The government has been renewed in China with the arrival of the new President Xi Jinping, amid doubts about the strength of the Chinese economy. In the United States, Barack Obama has been re-elected at a time when deep fiscal imbalances must be addressed quickly.
It seems that the leaders of these two countries must answer the same question: How can the growth momentum be restored?
The situation in China
In China, the process that was previously based on the combined dynamic of exports and investments must undergo a paradigm change.
Growth was occurring at the expense of household spending, the share of which declined significantly during the 2000s as a percentage of GDP.
But the slowdown in exports, due mainly to sluggish growth in Europe and the United States, is now compelling China to reconsider where its final demand should be coming from.
Domestic consumption: Chinese medicine?
The new Chinese government will need to step up the efforts it has made over the past two years and focus the growth dynamic on household consumption.
This will make it possible to:
- Further enhance the development of social institutions in order to pool the costs and thereby reduce the overall burden. As households will therefore be less constrained/inclined to save, one can hope that they will shift part of their savings to consumption.
- Further develop financial and banking markets to allow savings to be allocated most efficiently over time. This will have a major impact on the overall financial balance.
While the main goal is to bring consumers closer to the heart of the growth process, several other challenges will need to be addressed:
- That of the distribution of income will be major and complex, with a burgeoning middle class and therefore a sufficiently broad base for economic growth, but the process would leave many Chinese on the road side. It is this dialectic that must be questioned for a more harmonious growth dynamic to emerge.
- That of pollution, because if the consumer is to be given a central role at the heart of the growth dynamic, circuit breakers must be implemented in order to meet environmental requirements.
To imagine that nothing will change with the arrival of Xi Jinping (as is often mentioned) would seem unreasonable if one considers the magnitude of the challenges that the Chinese economy will be facing.
United States – A different problem
In the United States, the picture is quite different.
Growth is around 2%, but the possibility of a sudden and sustainable acceleration that would anchor the U.S. economy on a more ambitious growth trajectory, close to the one that the country experienced in the past, seems remote.
Economy undergoing an adjustment phase
The US economy is still in an adjustment phase, with household debt only retreating very gradually.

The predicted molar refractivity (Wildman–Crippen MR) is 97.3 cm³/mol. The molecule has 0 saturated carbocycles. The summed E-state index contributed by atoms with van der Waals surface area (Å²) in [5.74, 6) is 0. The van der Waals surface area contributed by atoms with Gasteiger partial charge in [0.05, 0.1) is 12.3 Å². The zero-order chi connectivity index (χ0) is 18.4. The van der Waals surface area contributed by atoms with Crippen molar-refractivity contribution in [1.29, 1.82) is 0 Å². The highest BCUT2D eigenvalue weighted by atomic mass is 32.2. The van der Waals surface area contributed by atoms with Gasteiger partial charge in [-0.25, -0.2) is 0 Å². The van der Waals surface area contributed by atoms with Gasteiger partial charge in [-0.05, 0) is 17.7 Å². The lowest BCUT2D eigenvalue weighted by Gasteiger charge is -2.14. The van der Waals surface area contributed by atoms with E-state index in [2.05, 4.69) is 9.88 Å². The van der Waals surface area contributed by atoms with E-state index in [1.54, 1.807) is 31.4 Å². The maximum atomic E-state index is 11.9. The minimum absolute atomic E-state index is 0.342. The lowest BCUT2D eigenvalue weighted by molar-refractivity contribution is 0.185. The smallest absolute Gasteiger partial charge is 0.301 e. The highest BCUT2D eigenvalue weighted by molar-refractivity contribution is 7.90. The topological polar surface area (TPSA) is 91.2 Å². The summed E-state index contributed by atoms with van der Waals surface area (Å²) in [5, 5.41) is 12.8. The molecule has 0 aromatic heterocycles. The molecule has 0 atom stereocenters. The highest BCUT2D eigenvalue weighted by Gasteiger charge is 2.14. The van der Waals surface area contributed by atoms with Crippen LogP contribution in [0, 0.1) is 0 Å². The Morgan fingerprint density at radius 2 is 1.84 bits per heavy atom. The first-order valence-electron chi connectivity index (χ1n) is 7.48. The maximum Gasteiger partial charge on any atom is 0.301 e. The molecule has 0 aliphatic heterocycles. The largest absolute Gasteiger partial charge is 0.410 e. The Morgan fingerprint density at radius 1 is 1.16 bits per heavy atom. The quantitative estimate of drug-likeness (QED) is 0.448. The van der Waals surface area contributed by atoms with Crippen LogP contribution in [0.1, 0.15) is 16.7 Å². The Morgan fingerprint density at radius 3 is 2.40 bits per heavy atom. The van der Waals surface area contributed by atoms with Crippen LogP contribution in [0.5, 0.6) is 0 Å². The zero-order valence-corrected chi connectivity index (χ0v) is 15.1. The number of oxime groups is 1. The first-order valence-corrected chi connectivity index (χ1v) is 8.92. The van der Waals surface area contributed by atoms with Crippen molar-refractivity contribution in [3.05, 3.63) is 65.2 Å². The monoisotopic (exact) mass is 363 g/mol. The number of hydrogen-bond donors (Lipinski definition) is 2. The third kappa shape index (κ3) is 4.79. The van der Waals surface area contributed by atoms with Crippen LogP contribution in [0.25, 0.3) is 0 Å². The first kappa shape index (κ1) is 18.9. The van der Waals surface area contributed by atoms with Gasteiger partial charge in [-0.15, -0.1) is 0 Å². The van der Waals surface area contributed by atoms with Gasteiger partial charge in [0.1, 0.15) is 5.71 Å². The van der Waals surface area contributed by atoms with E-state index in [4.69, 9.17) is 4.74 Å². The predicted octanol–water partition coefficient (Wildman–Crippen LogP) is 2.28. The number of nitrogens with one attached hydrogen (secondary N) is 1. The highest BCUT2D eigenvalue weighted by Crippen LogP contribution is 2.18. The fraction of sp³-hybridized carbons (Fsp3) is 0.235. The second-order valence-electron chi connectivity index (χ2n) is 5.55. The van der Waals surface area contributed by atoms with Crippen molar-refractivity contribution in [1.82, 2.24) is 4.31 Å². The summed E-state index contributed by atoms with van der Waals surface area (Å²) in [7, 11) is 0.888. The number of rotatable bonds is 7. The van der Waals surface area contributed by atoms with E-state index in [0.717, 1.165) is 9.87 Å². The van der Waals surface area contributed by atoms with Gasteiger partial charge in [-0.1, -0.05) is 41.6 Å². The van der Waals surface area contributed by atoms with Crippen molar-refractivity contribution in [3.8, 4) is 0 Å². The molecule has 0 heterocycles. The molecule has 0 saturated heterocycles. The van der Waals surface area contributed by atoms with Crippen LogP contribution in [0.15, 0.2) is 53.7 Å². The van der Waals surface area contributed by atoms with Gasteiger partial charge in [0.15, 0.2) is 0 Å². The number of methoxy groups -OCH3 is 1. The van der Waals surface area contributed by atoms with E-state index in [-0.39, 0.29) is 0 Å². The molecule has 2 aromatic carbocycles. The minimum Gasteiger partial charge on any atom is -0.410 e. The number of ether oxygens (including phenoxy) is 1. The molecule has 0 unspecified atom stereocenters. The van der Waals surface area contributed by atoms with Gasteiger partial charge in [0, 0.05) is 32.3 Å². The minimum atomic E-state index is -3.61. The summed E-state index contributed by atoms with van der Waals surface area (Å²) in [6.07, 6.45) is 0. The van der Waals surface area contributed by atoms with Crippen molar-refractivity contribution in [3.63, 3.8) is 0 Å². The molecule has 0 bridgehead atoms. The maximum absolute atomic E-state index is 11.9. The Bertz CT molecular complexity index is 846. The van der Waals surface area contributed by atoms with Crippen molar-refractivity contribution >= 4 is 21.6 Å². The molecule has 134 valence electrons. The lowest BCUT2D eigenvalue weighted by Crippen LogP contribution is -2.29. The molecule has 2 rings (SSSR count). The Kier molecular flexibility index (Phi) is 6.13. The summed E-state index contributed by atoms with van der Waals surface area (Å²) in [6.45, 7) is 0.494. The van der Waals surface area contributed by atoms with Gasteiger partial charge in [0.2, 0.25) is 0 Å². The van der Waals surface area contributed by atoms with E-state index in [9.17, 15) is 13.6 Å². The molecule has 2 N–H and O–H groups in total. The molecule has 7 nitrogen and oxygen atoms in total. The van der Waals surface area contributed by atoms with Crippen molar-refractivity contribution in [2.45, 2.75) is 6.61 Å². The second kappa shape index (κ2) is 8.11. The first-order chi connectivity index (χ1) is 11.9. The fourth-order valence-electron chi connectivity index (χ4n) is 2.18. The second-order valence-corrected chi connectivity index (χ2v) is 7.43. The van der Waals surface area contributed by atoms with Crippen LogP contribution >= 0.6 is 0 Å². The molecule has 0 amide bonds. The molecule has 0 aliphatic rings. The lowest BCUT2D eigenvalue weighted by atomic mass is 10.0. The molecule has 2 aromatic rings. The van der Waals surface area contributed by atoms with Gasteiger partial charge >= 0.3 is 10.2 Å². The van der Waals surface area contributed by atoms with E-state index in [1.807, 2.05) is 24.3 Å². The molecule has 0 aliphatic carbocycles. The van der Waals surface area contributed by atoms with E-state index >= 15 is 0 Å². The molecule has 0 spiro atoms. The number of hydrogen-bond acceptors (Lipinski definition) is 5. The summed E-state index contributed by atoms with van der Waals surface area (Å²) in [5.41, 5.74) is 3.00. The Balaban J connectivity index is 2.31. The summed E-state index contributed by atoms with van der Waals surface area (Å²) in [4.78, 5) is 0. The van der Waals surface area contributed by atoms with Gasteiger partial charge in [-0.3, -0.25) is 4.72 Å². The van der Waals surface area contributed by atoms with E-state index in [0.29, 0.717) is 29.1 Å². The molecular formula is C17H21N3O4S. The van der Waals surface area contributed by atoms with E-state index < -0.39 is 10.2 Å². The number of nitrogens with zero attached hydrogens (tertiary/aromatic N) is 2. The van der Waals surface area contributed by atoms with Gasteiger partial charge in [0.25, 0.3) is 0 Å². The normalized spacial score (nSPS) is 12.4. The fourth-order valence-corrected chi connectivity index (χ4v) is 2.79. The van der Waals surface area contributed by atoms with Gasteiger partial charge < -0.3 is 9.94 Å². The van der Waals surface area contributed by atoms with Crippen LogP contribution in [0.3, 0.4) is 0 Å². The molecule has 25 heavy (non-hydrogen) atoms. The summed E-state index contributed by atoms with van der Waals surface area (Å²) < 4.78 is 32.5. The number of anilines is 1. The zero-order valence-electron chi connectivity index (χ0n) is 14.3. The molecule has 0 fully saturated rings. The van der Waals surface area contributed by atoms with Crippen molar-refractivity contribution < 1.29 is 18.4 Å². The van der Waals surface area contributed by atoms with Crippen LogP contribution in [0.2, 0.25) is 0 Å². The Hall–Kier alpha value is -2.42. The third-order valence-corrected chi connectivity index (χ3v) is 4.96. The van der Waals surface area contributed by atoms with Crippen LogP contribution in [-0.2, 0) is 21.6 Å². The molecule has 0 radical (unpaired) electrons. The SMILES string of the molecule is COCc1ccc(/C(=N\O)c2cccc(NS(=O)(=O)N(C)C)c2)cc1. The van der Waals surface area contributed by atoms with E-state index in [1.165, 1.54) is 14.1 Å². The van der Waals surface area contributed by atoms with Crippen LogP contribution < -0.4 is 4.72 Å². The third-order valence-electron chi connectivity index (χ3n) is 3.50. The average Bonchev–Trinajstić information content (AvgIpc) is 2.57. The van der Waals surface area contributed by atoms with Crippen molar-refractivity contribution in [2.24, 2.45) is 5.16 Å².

Consumer spending is actually also less robust than in the past. In order not to oppose this adjustment, the government does not want to constrain the economy further by exerting a strong pressure to reduce the deficit.
In 2012, the U.S. budget deficit is 7% of GDP (more than double that for the entire euro area). The result is naturally a significant accumulation of public debt. But so far, this adjustment process has nevertheless generated a rather stable dynamic.
‘Soft’ method challenged?
However, this modus operandi is potentially challenged, especially in the short term.
This is because the new U.S. administration will have to resolve the so-called ‘fiscal cliff’ issue before the end of 2012.
Since 2001, the U.S. fiscal policy has mainly focused on tax cuts or payroll tax cuts. These cuts were meant to be temporary, with a deadline at the end of this year.
In the absence of a new agreement, the country will return to pre-crisis levels of taxation and payroll taxes.
The shock of such a ‘return to normal’ of tax rates and payroll taxes could be considerable, both for the U.S. and the global economy.
The re-elected president wants to perpetuate the low tax rates but raise the taxation of the highest incomes.
The project already sparked a heated debate in the summer of 2011, in particular between Congress and the White House, without any tangible results being achieved due to the complexity of the relations between the two institutions at that time.
But the situation is different today:
- The legitimacy of the re-elected U.S. President should allow him to push the measure through without it weighing too heavily on the adjustment process.
- But some day the U.S. public finances will have to be restored. While this will not, for the time being, create a funding problem, the key issue will be the prioritization of the action to be taken over time.
The current process is geared toward promoting growth and is expected eventually to trigger the resumption of growth that is then supposed to facilitate fiscal consolidation.
Will this work and can such a virtuous framework be put in place? The question remains.
The profound changes at work throughout the world do not leave any room for the spontaneous emergence of a geographical area that would be capable of achieving a U.S. or China-type leadership that could ‘pull’ the entire global economy.
The euro zone is also undergoing a phase of soul-searching. All these findings confirm the idea that growth must now be based on greater autonomy.